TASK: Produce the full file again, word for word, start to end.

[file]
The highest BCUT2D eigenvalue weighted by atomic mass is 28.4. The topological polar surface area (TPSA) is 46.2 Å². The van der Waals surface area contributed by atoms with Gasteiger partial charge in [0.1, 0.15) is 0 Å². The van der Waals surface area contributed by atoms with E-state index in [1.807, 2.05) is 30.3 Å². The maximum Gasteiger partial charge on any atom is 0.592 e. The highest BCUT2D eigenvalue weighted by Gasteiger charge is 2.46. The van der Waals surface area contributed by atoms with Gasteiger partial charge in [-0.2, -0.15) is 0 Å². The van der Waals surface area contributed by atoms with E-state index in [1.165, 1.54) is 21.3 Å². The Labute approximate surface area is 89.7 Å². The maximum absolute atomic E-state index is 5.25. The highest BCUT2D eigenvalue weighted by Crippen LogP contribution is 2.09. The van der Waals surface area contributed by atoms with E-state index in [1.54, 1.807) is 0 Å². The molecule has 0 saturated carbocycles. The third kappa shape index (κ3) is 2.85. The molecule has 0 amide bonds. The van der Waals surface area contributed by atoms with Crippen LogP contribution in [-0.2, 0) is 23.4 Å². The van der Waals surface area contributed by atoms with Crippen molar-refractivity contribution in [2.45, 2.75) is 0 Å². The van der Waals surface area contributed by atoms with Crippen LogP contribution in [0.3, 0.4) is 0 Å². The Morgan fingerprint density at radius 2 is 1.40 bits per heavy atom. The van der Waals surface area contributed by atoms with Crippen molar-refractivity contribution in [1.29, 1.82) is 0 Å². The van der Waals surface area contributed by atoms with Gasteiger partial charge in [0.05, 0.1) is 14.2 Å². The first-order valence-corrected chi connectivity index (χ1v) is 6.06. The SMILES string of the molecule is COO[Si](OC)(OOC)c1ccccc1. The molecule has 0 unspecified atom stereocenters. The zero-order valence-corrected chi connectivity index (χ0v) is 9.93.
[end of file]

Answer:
The highest BCUT2D eigenvalue weighted by atomic mass is 28.4. The topological polar surface area (TPSA) is 46.2 Å². The van der Waals surface area contributed by atoms with Gasteiger partial charge in [0.1, 0.15) is 0 Å². The van der Waals surface area contributed by atoms with E-state index in [1.807, 2.05) is 30.3 Å². The maximum Gasteiger partial charge on any atom is 0.592 e. The highest BCUT2D eigenvalue weighted by Gasteiger charge is 2.46. The van der Waals surface area contributed by atoms with Gasteiger partial charge in [-0.2, -0.15) is 0 Å². The van der Waals surface area contributed by atoms with E-state index in [1.165, 1.54) is 21.3 Å². The Labute approximate surface area is 89.7 Å². The maximum absolute atomic E-state index is 5.25. The highest BCUT2D eigenvalue weighted by Crippen LogP contribution is 2.09. The van der Waals surface area contributed by atoms with E-state index in [1.54, 1.807) is 0 Å². The molecule has 0 saturated carbocycles. The third kappa shape index (κ3) is 2.85. The molecule has 0 amide bonds. The van der Waals surface area contributed by atoms with Crippen LogP contribution in [-0.2, 0) is 23.4 Å². The van der Waals surface area contributed by atoms with Crippen molar-refractivity contribution in [2.45, 2.75) is 0 Å². The van der Waals surface area contributed by atoms with Crippen LogP contribution in [0.3, 0.4) is 0 Å². The Morgan fingerprint density at radius 2 is 1.40 bits per heavy atom. The van der Waals surface area contributed by atoms with Crippen molar-refractivity contribution in [1.29, 1.82) is 0 Å². The van der Waals surface area contributed by atoms with Gasteiger partial charge in [0.05, 0.1) is 14.2 Å². The first-order valence-corrected chi connectivity index (χ1v) is 6.06. The SMILES string of the molecule is COO[Si](OC)(OOC)c1ccccc1. The molecule has 0 unspecified atom stereocenters. The zero-order valence-corrected chi connectivity index (χ0v) is 9.93.